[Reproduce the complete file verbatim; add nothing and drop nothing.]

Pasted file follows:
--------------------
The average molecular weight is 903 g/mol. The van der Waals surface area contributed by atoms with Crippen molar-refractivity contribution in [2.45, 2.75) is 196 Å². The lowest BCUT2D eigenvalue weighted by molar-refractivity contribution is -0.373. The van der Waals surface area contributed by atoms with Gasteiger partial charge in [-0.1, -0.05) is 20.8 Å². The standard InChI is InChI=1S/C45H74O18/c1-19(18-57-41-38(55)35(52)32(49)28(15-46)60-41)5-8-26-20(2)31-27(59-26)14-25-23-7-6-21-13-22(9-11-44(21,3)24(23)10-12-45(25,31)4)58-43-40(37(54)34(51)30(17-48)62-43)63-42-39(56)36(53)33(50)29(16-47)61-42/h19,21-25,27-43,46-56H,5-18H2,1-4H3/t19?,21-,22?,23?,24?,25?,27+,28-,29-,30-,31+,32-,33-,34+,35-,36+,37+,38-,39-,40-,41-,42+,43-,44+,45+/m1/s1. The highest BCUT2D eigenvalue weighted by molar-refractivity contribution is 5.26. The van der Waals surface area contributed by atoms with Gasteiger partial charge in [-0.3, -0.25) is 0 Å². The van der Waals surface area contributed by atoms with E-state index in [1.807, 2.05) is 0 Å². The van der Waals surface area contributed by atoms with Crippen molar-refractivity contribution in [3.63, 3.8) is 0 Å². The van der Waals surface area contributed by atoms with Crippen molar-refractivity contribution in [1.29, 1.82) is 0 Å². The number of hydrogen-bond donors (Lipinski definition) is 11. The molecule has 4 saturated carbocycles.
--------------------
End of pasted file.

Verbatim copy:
The average molecular weight is 903 g/mol. The van der Waals surface area contributed by atoms with Crippen molar-refractivity contribution in [2.45, 2.75) is 196 Å². The lowest BCUT2D eigenvalue weighted by molar-refractivity contribution is -0.373. The van der Waals surface area contributed by atoms with Gasteiger partial charge in [-0.1, -0.05) is 20.8 Å². The standard InChI is InChI=1S/C45H74O18/c1-19(18-57-41-38(55)35(52)32(49)28(15-46)60-41)5-8-26-20(2)31-27(59-26)14-25-23-7-6-21-13-22(9-11-44(21,3)24(23)10-12-45(25,31)4)58-43-40(37(54)34(51)30(17-48)62-43)63-42-39(56)36(53)33(50)29(16-47)61-42/h19,21-25,27-43,46-56H,5-18H2,1-4H3/t19?,21-,22?,23?,24?,25?,27+,28-,29-,30-,31+,32-,33-,34+,35-,36+,37+,38-,39-,40-,41-,42+,43-,44+,45+/m1/s1. The highest BCUT2D eigenvalue weighted by molar-refractivity contribution is 5.26. The van der Waals surface area contributed by atoms with Gasteiger partial charge in [-0.3, -0.25) is 0 Å². The van der Waals surface area contributed by atoms with E-state index in [1.807, 2.05) is 0 Å². The van der Waals surface area contributed by atoms with Crippen molar-refractivity contribution in [3.63, 3.8) is 0 Å². The van der Waals surface area contributed by atoms with Crippen molar-refractivity contribution in [1.29, 1.82) is 0 Å². The number of hydrogen-bond donors (Lipinski definition) is 11. The molecule has 4 saturated carbocycles.